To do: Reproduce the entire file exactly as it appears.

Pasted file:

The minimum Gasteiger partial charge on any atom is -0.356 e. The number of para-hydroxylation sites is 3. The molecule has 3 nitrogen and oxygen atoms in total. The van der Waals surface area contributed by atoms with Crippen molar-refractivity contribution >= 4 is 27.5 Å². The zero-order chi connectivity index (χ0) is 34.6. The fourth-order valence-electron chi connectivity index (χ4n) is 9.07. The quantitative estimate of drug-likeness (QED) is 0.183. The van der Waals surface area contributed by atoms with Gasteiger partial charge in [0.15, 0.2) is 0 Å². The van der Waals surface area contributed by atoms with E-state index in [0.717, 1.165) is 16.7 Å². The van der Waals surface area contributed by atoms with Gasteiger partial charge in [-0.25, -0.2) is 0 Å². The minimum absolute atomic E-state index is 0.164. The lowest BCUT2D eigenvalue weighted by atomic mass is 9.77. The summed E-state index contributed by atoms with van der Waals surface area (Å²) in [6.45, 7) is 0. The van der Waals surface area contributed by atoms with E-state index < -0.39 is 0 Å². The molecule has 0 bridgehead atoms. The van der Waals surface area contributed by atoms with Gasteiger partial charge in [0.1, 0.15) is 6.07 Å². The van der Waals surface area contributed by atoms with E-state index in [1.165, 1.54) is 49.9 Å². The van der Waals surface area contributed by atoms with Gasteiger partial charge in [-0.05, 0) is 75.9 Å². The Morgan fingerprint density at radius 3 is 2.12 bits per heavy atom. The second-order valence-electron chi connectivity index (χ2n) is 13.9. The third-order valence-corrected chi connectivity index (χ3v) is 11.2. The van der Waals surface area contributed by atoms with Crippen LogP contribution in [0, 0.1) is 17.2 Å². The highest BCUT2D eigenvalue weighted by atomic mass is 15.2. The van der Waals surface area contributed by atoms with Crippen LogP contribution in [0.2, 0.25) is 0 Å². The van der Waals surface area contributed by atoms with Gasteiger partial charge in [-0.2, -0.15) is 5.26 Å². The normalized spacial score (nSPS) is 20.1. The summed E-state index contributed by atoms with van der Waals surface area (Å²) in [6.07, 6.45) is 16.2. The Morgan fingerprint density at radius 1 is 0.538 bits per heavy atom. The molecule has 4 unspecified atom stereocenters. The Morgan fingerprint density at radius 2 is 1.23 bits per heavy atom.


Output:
The minimum Gasteiger partial charge on any atom is -0.356 e. The number of para-hydroxylation sites is 3. The molecule has 3 nitrogen and oxygen atoms in total. The van der Waals surface area contributed by atoms with Crippen molar-refractivity contribution >= 4 is 27.5 Å². The zero-order chi connectivity index (χ0) is 34.6. The fourth-order valence-electron chi connectivity index (χ4n) is 9.07. The quantitative estimate of drug-likeness (QED) is 0.183. The van der Waals surface area contributed by atoms with Gasteiger partial charge in [0.15, 0.2) is 0 Å². The van der Waals surface area contributed by atoms with E-state index in [0.717, 1.165) is 16.7 Å². The van der Waals surface area contributed by atoms with Gasteiger partial charge in [-0.25, -0.2) is 0 Å². The minimum absolute atomic E-state index is 0.164. The lowest BCUT2D eigenvalue weighted by atomic mass is 9.77. The summed E-state index contributed by atoms with van der Waals surface area (Å²) in [6.45, 7) is 0. The van der Waals surface area contributed by atoms with E-state index < -0.39 is 0 Å². The molecule has 0 bridgehead atoms. The van der Waals surface area contributed by atoms with Gasteiger partial charge in [0.1, 0.15) is 6.07 Å². The van der Waals surface area contributed by atoms with E-state index in [1.165, 1.54) is 49.9 Å². The van der Waals surface area contributed by atoms with Gasteiger partial charge in [-0.05, 0) is 75.9 Å². The Morgan fingerprint density at radius 3 is 2.12 bits per heavy atom. The second-order valence-electron chi connectivity index (χ2n) is 13.9. The third-order valence-corrected chi connectivity index (χ3v) is 11.2. The van der Waals surface area contributed by atoms with Crippen LogP contribution in [0, 0.1) is 17.2 Å². The highest BCUT2D eigenvalue weighted by atomic mass is 15.2. The van der Waals surface area contributed by atoms with Crippen LogP contribution in [0.2, 0.25) is 0 Å². The van der Waals surface area contributed by atoms with Gasteiger partial charge in [-0.2, -0.15) is 5.26 Å². The normalized spacial score (nSPS) is 20.1. The summed E-state index contributed by atoms with van der Waals surface area (Å²) in [6.07, 6.45) is 16.2. The Morgan fingerprint density at radius 1 is 0.538 bits per heavy atom. The molecule has 4 unspecified atom stereocenters. The Morgan fingerprint density at radius 2 is 1.23 bits per heavy atom.